Candice Glover

How to politely lose on "American Idol"


This may have taken Southern manners to
an extreme:

Twice lately, an “American Idol”
finalist handed a big advantage to a competitor. In 2011, Scotty
McCreery survived the gesture; this year, Kree Harrison didn't.

Powerhouse voices crush male domination of "Idol"


This is the time when Fox seizes the TV spotlight. My previous blog looked at the network's fall plans, including news for fans of "24," TV comedies, "American Idol" and the "Fringe" producers. The one before that viewed Angie Miller, a strong talent who finished third on "Idol."

Now let's go to the big one -- the "Idol" finale on Wednesday and Thursday (May 15-16). Here's the story I sent to papers:

By MIKE HUGHES

Angie Miller: Family permanence is tattooed


We've heard that the family that prays
together stays together, but here's one step further:

Angie Miller, just departed from
“American Idol,” has a praying family that tattooed together. “My
whole family surprised me and they all got tattooed …. It's so
permanent,” Miller said.

That involved the slogan (“Dream
Big”) that she'd already had as her own tattoo.

A cake walk with "American Idol"


Over the years, I've gone to various outdoor potlucks, the sort where a picnic table is covered by anythng from desserts to indefinable goulashes.

The weather has been usually good, occasionally not, but there's been one constant: I'm never seen people leave a cake out in the rain. If they did, they would simply bake another. Even before the Internet age, cake recipes never disappeared; they existed in little file-card cabinets and in recipes and in grandmas' minds.

"Idol" extremes: From the depths to the Candice heights


Talk about extremes, this was an "American Idol" of startling contrasts.

At the bottom was Lazaro Arbos. Even if he had hit all the notes -- a big "if" -- these were still flat, limp performances.

Near the top was everyone else. And at the very top was Candice Glover, with that amazing final song. Somehow, a 23-year-old kid from an island off South Carolina had transformed herself into the world's best jazz singer. I'm assuming magic was involved.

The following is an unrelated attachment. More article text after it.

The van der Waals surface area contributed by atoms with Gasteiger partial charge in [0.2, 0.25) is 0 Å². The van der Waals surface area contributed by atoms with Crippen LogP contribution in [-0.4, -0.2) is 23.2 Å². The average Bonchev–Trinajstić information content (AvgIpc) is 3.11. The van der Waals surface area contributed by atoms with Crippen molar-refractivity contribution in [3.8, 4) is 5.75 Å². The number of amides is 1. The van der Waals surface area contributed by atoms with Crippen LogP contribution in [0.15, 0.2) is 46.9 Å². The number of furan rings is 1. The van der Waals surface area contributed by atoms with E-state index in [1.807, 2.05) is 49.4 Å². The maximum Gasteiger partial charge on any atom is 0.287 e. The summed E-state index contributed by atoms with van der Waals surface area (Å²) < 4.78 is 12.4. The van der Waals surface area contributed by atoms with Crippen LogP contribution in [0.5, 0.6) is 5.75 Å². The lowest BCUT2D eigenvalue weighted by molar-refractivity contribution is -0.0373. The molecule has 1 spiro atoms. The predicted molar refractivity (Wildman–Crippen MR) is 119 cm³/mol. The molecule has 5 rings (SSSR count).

That was Detroit (well, a little part of it)


Hey, Detroit is a very big place you know. And it's had a VERY big music scene ... even if you couldn't tell it tonight on "American Idol."

Unlike previous years, focusing strictly on Motown Records, tonight was open to songs from any Detroiter. The result? Of 11 songs, nine were from Motown Records. The only exceptions were Aretha Franklin (a friend and neighbor or the Motown folks) and Madonna (who was a dancer, not a singer, before leaving Michigan). There was no Seger or Nugent or Winan or White or Rock (Kid) or Pop (Iggy) or others.

"Idol" men move to the back of the line


It looks like the five-year male domination of "American Idol" is finally over. On Wednesday, Randy Jackson proclaimed that the women were thoroughly outdoing the men; then the voters agreed.

The result? On Thursday, three women -- Candice Glover, Angie Miller and Kree Harrison, not necessarily in that order -- were the top votegetters; four men -- Paul Jolley, Burnell Taylor, Devin Velez and Curtis Finch -- were the bottom.

"Idol": A night of beyond-Nicki strangeness


What an odd night it was Wednesday on "American Idol."

-- Janelle Arthur, who should have sung Carrie Underwood, didn't. Devin Velez, who shouldn't have, did.

-- Curtis Finch, told not to go retro, showed up in a jacket someone probably abandoned in the Holiday Inn lounge in 1977. Lazaro Arbos showed up in one from Las Vegas' Rat Pack era.

-- And Nicki Minaj kept giving fashion appraisals, while wearing what appeared to be the sacrificial robe of a shamed monk.